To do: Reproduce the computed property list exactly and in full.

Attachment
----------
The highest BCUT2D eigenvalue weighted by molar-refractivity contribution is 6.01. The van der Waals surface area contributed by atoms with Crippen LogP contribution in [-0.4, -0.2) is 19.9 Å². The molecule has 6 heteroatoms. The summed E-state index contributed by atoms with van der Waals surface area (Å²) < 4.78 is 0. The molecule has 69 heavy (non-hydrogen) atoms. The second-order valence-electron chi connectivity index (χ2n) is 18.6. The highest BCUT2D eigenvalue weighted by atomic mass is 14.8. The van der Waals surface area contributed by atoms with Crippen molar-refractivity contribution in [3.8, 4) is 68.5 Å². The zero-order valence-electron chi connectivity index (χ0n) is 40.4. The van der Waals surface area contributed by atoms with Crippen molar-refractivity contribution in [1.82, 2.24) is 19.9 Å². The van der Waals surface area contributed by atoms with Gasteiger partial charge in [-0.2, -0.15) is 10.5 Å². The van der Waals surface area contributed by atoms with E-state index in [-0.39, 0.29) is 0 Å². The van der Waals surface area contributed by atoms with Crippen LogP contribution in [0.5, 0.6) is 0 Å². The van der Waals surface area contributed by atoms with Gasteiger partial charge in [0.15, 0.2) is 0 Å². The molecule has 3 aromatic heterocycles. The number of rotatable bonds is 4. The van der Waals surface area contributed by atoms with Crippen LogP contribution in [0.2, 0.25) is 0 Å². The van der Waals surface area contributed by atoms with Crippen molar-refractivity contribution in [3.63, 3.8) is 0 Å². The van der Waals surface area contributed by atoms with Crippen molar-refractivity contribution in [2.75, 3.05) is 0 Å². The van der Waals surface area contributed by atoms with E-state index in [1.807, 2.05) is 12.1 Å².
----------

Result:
The highest BCUT2D eigenvalue weighted by molar-refractivity contribution is 6.01. The van der Waals surface area contributed by atoms with Crippen LogP contribution in [-0.4, -0.2) is 19.9 Å². The molecule has 6 heteroatoms. The summed E-state index contributed by atoms with van der Waals surface area (Å²) < 4.78 is 0. The molecule has 69 heavy (non-hydrogen) atoms. The second-order valence-electron chi connectivity index (χ2n) is 18.6. The highest BCUT2D eigenvalue weighted by atomic mass is 14.8. The van der Waals surface area contributed by atoms with Crippen molar-refractivity contribution in [3.8, 4) is 68.5 Å². The zero-order valence-electron chi connectivity index (χ0n) is 40.4. The van der Waals surface area contributed by atoms with Crippen molar-refractivity contribution in [1.82, 2.24) is 19.9 Å². The van der Waals surface area contributed by atoms with Gasteiger partial charge in [-0.2, -0.15) is 10.5 Å². The van der Waals surface area contributed by atoms with E-state index in [-0.39, 0.29) is 0 Å². The van der Waals surface area contributed by atoms with Crippen LogP contribution in [0.5, 0.6) is 0 Å². The van der Waals surface area contributed by atoms with Gasteiger partial charge in [0.15, 0.2) is 0 Å². The molecule has 3 aromatic heterocycles. The number of rotatable bonds is 4. The van der Waals surface area contributed by atoms with Crippen LogP contribution in [0.2, 0.25) is 0 Å². The van der Waals surface area contributed by atoms with Crippen molar-refractivity contribution in [3.63, 3.8) is 0 Å². The van der Waals surface area contributed by atoms with Crippen molar-refractivity contribution in [2.75, 3.05) is 0 Å². The van der Waals surface area contributed by atoms with E-state index in [1.807, 2.05) is 12.1 Å².